OPEC agreed on Wednesday modest oil output cuts in the first such deal since 2008, with the group’s leader Saudi Arabia softening its stance on arch-rival Iran amid mounting pressure from low oil prices.
“OPEC made an exceptional decision today ... After two and a half years, OPEC reached consensus to manage the market,” said Iranian Oil Minister Bijan Zanganeh, who had repeatedly clashed with Saudi Arabia during previous meetings.
He and other ministers said the Organization of the Petroleum Exporting Countries would reduce output to a range of 32.5-33.0 million barrels per day. OPEC estimates its current output at 33.24 million bpd.
“We have decided to decrease the production around 700,000 bpd,” Zanganeh said.
The move would effectively re-establish OPEC production ceilings abandoned a year ago.
However, how much each country will produce is to be decided at the next formal OPEC meeting in November, when an invitation to join cuts could also be extended to non-OPEC countries such as Russia.
Oil prices LCOc1 jumped more than 5 percent to trade above $48 per barrel as of 2015 GMT. Many traders said they were impressed OPEC had managed to reach a compromise after years of wrangling but others said they wanted to see the details.
“This is the first OPEC deal in eight years! The cartel proved that it still matters even in the age of shale! This is the end of the ‘production war’ and OPEC claims victory,” said Phil Flynn, senior energy analyst at Price Futures Group.
Jeff Quigley, director of energy markets at Houston-based Stratas Advisors, said the market had yet to discover who would produce what: “I want to hear from the mouth of the Iranian oil minister that he’s not going to go back to pre-sanction levels. For the Saudis, it just goes against the conventional wisdom of what they’ve been saying.”.
Saudi Energy Minister Khalid al-Falih said on Tuesday that Iran, Nigeria and Libya would be allowed to produce “at maximum levels that make sense” as part of any output limits.
That represents a strategy shift for Riyadh, which had said it would reduce output to ease a global glut only if every other OPEC and non-OPEC producer followed suit. Iran has argued it should be exempt from such limits as its production recovers after the lifting of EU sanctions earlier this year.
The Saudi and Iranian economies depend heavily on oil but in a post-sanctions environment, Iran is suffering less pressure from the halving in crude prices since 2014 and its economy could expand by almost 4 percent this year, according to the International Monetary Fund.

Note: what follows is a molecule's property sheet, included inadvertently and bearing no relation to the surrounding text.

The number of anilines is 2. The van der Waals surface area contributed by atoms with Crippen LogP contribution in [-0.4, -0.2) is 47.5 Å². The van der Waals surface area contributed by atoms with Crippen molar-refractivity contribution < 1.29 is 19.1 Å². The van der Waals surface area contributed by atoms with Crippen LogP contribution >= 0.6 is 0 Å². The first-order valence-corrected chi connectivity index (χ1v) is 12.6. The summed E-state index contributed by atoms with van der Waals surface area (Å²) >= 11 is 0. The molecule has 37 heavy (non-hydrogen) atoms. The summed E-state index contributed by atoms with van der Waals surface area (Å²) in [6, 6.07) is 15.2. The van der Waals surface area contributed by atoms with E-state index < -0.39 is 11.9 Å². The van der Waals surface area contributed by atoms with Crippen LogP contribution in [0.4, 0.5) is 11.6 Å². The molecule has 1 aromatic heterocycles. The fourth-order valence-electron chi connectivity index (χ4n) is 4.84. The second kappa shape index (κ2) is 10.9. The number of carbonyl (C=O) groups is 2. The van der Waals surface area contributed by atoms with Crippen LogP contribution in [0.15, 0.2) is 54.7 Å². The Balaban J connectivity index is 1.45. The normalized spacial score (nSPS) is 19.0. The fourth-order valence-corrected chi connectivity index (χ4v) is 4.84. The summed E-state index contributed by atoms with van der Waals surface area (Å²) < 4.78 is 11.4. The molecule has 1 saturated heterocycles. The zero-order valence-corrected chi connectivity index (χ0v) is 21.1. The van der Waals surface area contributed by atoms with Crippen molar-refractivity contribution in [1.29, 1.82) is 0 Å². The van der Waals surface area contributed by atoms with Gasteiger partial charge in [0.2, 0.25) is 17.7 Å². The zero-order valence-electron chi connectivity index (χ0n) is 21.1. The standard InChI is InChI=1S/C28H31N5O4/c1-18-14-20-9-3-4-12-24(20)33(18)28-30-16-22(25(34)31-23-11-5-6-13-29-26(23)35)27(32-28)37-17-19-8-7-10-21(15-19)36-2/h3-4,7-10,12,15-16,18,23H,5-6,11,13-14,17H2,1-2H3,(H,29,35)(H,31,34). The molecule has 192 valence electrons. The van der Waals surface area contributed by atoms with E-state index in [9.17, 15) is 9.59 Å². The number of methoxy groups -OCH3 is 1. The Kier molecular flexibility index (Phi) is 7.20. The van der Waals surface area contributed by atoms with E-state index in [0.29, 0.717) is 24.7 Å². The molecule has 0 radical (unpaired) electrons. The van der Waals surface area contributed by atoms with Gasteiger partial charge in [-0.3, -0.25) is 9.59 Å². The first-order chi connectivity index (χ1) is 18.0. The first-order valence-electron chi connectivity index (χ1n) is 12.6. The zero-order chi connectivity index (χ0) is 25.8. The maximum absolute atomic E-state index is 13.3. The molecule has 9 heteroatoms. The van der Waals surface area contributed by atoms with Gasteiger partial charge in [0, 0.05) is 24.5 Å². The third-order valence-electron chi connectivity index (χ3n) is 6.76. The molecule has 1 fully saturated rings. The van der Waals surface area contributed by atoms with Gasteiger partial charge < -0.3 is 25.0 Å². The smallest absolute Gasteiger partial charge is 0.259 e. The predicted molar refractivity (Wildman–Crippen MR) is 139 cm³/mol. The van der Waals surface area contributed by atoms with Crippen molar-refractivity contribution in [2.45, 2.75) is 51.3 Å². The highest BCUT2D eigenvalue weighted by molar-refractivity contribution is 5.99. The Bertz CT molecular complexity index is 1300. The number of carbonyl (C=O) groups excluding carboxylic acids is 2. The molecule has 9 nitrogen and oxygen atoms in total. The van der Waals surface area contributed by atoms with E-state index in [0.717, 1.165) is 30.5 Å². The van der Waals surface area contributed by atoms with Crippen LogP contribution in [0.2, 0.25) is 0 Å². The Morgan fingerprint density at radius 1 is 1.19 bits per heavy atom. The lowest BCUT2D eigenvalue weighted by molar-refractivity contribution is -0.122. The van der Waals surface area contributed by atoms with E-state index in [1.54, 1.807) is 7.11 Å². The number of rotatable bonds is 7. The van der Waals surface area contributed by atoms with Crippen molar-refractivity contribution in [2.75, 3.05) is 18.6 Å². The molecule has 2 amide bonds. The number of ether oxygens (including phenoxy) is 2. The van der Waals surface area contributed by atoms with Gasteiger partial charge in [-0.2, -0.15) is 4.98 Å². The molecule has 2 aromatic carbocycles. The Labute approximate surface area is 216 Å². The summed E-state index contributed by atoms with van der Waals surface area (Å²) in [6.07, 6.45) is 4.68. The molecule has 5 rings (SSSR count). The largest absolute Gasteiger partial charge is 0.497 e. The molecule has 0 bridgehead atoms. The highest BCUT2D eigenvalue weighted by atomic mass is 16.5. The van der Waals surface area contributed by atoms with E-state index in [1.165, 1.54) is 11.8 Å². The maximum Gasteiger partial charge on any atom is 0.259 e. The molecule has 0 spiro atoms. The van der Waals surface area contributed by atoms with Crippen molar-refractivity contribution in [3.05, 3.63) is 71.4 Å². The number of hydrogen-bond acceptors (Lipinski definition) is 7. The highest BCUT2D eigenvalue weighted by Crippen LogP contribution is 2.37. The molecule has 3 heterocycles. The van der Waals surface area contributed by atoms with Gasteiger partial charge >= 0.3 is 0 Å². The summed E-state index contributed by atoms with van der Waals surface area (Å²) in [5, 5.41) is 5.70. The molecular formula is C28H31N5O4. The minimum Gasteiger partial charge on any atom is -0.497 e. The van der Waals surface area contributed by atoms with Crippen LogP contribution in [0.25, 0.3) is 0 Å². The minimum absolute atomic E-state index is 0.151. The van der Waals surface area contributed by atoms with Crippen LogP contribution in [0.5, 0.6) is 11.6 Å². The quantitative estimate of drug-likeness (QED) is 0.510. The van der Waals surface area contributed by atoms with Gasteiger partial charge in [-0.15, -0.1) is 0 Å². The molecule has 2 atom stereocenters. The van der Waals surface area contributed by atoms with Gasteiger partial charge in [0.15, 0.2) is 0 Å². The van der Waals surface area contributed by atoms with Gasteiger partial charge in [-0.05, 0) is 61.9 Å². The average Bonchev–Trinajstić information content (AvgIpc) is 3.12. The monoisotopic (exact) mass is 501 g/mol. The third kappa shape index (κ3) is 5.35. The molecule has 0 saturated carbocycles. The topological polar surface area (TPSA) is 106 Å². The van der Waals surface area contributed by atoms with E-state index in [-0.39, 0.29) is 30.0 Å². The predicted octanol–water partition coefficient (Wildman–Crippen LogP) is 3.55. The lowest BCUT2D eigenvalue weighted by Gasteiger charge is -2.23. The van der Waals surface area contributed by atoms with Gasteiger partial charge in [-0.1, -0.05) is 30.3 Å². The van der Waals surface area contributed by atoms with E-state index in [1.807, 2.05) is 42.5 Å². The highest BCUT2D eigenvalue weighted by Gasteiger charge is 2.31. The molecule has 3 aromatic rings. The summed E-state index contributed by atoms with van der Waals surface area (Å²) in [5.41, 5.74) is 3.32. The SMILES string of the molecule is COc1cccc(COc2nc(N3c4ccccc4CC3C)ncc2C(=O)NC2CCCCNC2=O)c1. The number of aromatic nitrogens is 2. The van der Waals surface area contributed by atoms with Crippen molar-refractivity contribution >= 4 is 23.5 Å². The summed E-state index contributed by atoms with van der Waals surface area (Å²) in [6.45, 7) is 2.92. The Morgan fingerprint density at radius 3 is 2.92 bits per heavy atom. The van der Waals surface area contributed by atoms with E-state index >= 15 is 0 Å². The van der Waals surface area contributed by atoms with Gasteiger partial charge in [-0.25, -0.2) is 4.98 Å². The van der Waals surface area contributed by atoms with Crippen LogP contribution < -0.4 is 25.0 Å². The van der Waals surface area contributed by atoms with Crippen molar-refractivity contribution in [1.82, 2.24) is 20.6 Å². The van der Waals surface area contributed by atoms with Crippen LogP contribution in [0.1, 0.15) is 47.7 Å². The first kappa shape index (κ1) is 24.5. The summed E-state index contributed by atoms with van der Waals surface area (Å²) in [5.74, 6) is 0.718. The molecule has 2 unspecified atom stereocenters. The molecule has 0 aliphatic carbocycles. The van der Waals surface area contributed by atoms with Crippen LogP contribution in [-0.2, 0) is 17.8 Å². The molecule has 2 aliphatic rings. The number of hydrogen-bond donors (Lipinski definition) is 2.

Riyadh, on the other hand, faces a second year of budget deficits after a record gap of $98 billion last year, a stagnating economy and is being forced to cut the salaries of government employees.
OIL PRICE PRESSURES
Saudi Arabia is by far the largest OPEC producer with output of more than 10.7 million bpd, on par with Russia and the United States. Together, the three largest global producers extract a third of the world’s oil.
Iran’s production has been stagnant at 3.6 million bpd in the past three months, close to pre-sanctions levels although Tehran says it wants to ramp up output to more than 4 million bpd when foreign investments in its fields kick in.
However, with unemployment in double digits, Tehran is also facing calls to maximize oil revenues and President Hassan Rouhani is under pressure from conservative opponents to deliver a faster economic recovery.
Oil prices are well below the budget requirements of most OPEC nations. But attempts to reach an output deal have also been complicated by political rivalry between Iran and Saudi Arabia, which are fighting several proxy-wars in the Middle East, including in Syria and Yemen.
OPEC sources have said Saudi Arabia offered to reduce its output from summer peaks of 10.7 million bpd to around 10.2 million if Iran agreed to freeze production at around current levels of 3.6-3.7 million bpd.
Riyadh has raised production in recent years to compete for market share while Iran’s output was limited by sanctions. Minister Zanganeh has said Iran wanted an output cap of close to 4 million bpd. Saudi output drops in winter when it needs less fuel than during summer, when cooling requirements spike.
(Additional reporting by Patrick Markey and Lamine Chikhi in Algiers, Andrew Torchia in Dubai; Writing by Dmitry Zhdannikov; Editing by Dale Hudson)